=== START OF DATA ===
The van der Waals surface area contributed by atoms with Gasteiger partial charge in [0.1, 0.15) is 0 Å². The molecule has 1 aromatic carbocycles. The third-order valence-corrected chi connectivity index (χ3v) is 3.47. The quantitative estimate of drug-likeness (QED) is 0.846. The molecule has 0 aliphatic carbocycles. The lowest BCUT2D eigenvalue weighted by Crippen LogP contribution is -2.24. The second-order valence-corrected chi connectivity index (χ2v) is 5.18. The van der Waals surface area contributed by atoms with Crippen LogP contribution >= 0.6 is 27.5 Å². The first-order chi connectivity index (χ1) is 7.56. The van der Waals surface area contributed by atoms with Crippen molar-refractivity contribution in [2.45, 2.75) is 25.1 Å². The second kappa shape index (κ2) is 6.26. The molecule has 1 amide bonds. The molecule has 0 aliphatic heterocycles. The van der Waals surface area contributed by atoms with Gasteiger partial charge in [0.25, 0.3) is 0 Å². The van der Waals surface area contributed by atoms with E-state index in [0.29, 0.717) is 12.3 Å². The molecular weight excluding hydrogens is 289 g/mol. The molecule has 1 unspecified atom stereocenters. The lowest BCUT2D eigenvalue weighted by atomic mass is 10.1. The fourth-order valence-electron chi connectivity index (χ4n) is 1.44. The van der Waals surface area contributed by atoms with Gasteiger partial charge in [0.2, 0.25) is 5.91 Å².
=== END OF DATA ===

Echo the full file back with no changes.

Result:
The van der Waals surface area contributed by atoms with Gasteiger partial charge in [0.1, 0.15) is 0 Å². The molecule has 1 aromatic carbocycles. The third-order valence-corrected chi connectivity index (χ3v) is 3.47. The quantitative estimate of drug-likeness (QED) is 0.846. The molecule has 0 aliphatic carbocycles. The lowest BCUT2D eigenvalue weighted by Crippen LogP contribution is -2.24. The second-order valence-corrected chi connectivity index (χ2v) is 5.18. The van der Waals surface area contributed by atoms with Crippen LogP contribution >= 0.6 is 27.5 Å². The first-order chi connectivity index (χ1) is 7.56. The van der Waals surface area contributed by atoms with Crippen molar-refractivity contribution in [2.45, 2.75) is 25.1 Å². The second kappa shape index (κ2) is 6.26. The molecule has 1 amide bonds. The molecule has 0 aliphatic heterocycles. The van der Waals surface area contributed by atoms with Gasteiger partial charge in [0.25, 0.3) is 0 Å². The van der Waals surface area contributed by atoms with E-state index in [0.29, 0.717) is 12.3 Å². The molecular weight excluding hydrogens is 289 g/mol. The molecule has 1 unspecified atom stereocenters. The lowest BCUT2D eigenvalue weighted by atomic mass is 10.1. The fourth-order valence-electron chi connectivity index (χ4n) is 1.44. The van der Waals surface area contributed by atoms with Gasteiger partial charge in [0.2, 0.25) is 5.91 Å².